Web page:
This paper provides a framework for understanding the ways in which social processes produce social inequality. Specifically, we focus on a particular type of social process that has received limited attention in the literature and in which inter-subjective meaning-making is central: cultural processes. Much of the literature on inequality has focused on the actions of dominant actors and institutions in gaining access to material and non-material resources, or on how ecological effects cause unequal access to material resources. In contrast, we focus on processes that contribute to the production (and reproduction) of inequality through the routine and taken-for-granted actions of both dominant and subordinate actors. We highlight two types of cultural processes: identification and rationalization. We describe and illustrate four processes that we consider to be significant analytical exemplars of these two types of cultural processes: racialization and stigmatization (for identification) and standardization and evaluation (for rationalization). We argue that attention to such cultural processes is critical and complementary to current explanations of social inequality.
BackgroundWe devised and implemented an innovative Location-Based Household Coding System (LBHCS) appropriate to a densely populated informal settlement in Mumbai, India.
Methods and Findings LBHCS codes were designed to double as unique household identifiers and as walking directions; when an entire community is enumerated, LBHCS codes can be used to identify the number of households located per road (or lane) segment. LBHCS was used in community-wide biometric, mental health, diarrheal disease, and water poverty studies. It also facilitated targeted health interventions by a research team of youth from Mumbai, including intensive door-to-door education of residents, targeted follow-up meetings, and a full census. In addition, LBHCS permitted rapid and low-cost preparation of GIS mapping of all households in the slum, and spatial summation and spatial analysis of survey data.
Conclusion LBHCS was an effective, easy-to-use, affordable approach to household enumeration and re-identification in a densely populated informal settlement where alternative satellite imagery and GPS technologies could not be used.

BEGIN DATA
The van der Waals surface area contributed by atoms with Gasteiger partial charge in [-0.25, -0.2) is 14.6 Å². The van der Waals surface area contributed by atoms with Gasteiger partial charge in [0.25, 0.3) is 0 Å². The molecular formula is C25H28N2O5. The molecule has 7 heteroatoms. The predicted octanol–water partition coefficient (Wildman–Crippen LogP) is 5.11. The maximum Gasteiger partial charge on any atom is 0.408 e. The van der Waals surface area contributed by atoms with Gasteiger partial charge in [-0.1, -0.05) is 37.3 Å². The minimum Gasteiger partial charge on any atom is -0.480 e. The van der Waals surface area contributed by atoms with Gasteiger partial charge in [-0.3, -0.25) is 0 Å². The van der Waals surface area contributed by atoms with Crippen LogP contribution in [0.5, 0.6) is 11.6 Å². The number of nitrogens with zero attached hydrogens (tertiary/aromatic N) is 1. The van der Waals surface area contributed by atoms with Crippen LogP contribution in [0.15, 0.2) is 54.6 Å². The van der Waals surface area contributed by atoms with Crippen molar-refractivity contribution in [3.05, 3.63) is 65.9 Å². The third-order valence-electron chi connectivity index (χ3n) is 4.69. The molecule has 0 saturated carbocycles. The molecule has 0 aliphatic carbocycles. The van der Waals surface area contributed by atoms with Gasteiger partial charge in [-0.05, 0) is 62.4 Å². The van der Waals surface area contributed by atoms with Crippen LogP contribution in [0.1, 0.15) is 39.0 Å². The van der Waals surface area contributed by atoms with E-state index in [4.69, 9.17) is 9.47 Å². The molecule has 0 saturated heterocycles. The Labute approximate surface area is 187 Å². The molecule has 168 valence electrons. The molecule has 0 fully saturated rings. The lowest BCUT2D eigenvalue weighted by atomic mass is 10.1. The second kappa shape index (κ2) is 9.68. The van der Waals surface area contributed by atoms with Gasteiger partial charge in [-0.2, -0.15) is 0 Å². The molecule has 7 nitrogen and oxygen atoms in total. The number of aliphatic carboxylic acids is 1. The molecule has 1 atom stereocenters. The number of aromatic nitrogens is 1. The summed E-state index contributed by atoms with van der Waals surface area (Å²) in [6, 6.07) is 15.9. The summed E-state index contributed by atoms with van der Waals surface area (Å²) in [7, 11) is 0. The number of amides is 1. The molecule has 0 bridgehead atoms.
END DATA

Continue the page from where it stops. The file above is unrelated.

Foreboding declarations about contemporary urban trends pervade early twenty-first century academic, political and journalistic discourse. Among the most widely recited is the claim that we now live in an ‘urban age’ because, for the first time in human history, more than half the world’s population today purportedly lives within cities. Across otherwise diverse discursive, ideological and locational contexts, the urban age thesis has become a form of doxic common sense around which questions regarding the contemporary global urban condition are framed. This article argues that, despite its long history and its increasingly widespread influence, the urban age thesis is a flawed basis on which to conceptualize world urbanization patterns: it is empirically untenable (a statistical artifact) and theoretically incoherent (a chaotic conception). This critique is framed against the background of postwar attempts to measure the world’s urban population, the main methodological and theoretical conundrums of which remain fundamentally unresolved in early twenty-first century urban age discourse. The article concludes by outlining a series of methodological perspectives for an alternative understanding of the contemporary global urban condition.
Is the contemporary Mediterranean zone an urban space? This chapter from the volume Implosions/Explosions reflects on this question through an exploration of recent cartographic evidence compiled from state-of-the-art geospatial datasets created by leading research labs at Columbia University's Earth Institute, the Oak Ridge National Lab, and the European Commission, among others. We begin by considering various representations of concentrated urbanization, with specific reference to traditional indicators such as population (size and density) and the geographical extent of major urban regions. Such representations reveal a thick web of urban development stretching around the Mediterranean zone, albeit mainly in apparently bounded settlement configurations. In a second, more speculative step, we consider several possible representations of extended urbanization, the broad fabric of land uses, infrastructures and sociospatial connectivities that at once facilitate and result from the configuration of dense agglomeration zones. Such maps significantly broaden our understanding of the contemporary urban condition by demonstrating the ways in which the formation of the Mediterranean urban system hinges upon the reorganization of land uses and interspatial connections across the entire continent and beyond. In the early twenty-first century, understanding the “urban” character of the Mediterranean—or any other zone of the earth’s surface—requires not only fine-grained empirical data and cartographic sophistication, but systematic theoretical reflexivity regarding the categories being used to classify sociospatial organization.